I understand this feeling. Many people who work for themselves or run their own firms are passionate about what they do, so we lose ourselves in the flow of our work. I lose myself in the process of writing. This kind of flow, in fact, may even be one reason many people become their own bosses in the first place—in the hope of shunting aside organizational constraints and office politics so they can wrap themselves in the comfort of actually doing the work.
Believe it or not, I’ve also seen people in the midst of financial crisis find refuge in planning how to get out of said crisis. This may sound like a good thing, but it rarely is. The very process of planning a remedy is a way of avoiding action. Drawing up a plan can provide the same kind of comforting feeling that any creative endeavor does. Yet if the plan isn’t actually generating results, and sales continue to lag, it's time to scrap it and do something different.
The reason so many people let denial take over and hide in the comfort of work isn't hard to understand: shame. On some level, we know we're entering a crisis and feel helpless to fend it off, which leaves us feeling ashamed. It's a vicious cycle: We see our repeated, active denial, and the charades of activity we hide behind, and we feel more shame. Unacknowledged, that shame can lock us into self-recrimination and inaction.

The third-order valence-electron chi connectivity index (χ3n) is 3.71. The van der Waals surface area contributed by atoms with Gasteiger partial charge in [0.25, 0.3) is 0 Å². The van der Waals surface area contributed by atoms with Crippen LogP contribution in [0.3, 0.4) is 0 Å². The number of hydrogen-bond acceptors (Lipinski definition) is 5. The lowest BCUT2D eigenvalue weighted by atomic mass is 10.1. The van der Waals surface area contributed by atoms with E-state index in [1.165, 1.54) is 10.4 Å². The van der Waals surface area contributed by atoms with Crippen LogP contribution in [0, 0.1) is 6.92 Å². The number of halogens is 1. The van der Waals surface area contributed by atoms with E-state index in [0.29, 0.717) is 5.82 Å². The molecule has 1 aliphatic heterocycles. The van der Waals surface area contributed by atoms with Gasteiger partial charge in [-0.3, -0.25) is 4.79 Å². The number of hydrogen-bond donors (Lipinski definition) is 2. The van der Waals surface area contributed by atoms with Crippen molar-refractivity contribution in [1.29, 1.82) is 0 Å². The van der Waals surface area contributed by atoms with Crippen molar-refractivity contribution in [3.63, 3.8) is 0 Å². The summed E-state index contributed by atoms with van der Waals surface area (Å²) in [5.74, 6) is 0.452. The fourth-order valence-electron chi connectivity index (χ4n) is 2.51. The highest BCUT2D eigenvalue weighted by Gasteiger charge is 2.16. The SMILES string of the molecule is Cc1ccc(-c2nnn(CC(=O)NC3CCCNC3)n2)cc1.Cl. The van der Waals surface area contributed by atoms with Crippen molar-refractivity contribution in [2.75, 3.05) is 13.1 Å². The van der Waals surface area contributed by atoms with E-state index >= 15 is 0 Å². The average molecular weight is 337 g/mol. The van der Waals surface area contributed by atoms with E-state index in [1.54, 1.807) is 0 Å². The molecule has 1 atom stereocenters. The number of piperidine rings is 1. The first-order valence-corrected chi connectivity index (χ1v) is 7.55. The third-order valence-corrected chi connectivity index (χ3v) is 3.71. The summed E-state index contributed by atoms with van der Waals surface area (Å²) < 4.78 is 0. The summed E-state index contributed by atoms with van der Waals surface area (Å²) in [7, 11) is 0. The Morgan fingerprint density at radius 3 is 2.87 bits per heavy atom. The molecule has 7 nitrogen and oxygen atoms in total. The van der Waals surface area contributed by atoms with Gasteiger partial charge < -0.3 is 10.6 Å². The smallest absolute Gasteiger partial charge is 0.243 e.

What moves us to wake up and act? For me, sometimes just recognizing the presence of shame provides the necessary first jolt. I’ve also found a third-party perspective to be critically helpful—to have someone who's not emotionally involved in my own anxieties and can point out what’s happening.
The first step to getting back on track is recognizing the problem for all its potential danger. Acknowledge your fear and your avoidance. Examine the crisis, and detail its particulars. This new awareness could unleash a fresh flood of shame, but don’t let that overwhelm you.
Next, talk about the problem with a coach or colleague who understands your business but isn't emotionally involved. Only then can you lay out a plan that leads to real action (as opposed to just planning as a form of procrastination). Try these three steps:
- Make a list of your past and current clients.
- Determine precisely how you could help three of them in a concrete way you haven't already—whether or not that is/was part of the work for which they originally contracted with you. Then phrase that in two sentences: "I can help client X with Y by doing Z."
- Then pick up the phone and make three calls. Don't wait, don't draft a four-paragraph email—just call.
I’ve found that taking action like this tends to reduce fear and cut away the diversions that get in the way of actually acquiring more work. When your client base dwindles slowly, there's often no real sense of urgency. At a minimum, this approach can help you recover it—so you can start getting your business back, too.
Ted Leonhardt is a designer and illustrator, and former global creative director of FITCH Worldwide. His specialized approach to negotiation helps creative workers build on their strengths and own their value in the marketplace. Follow Ted on Twitter at @tedleonhardt.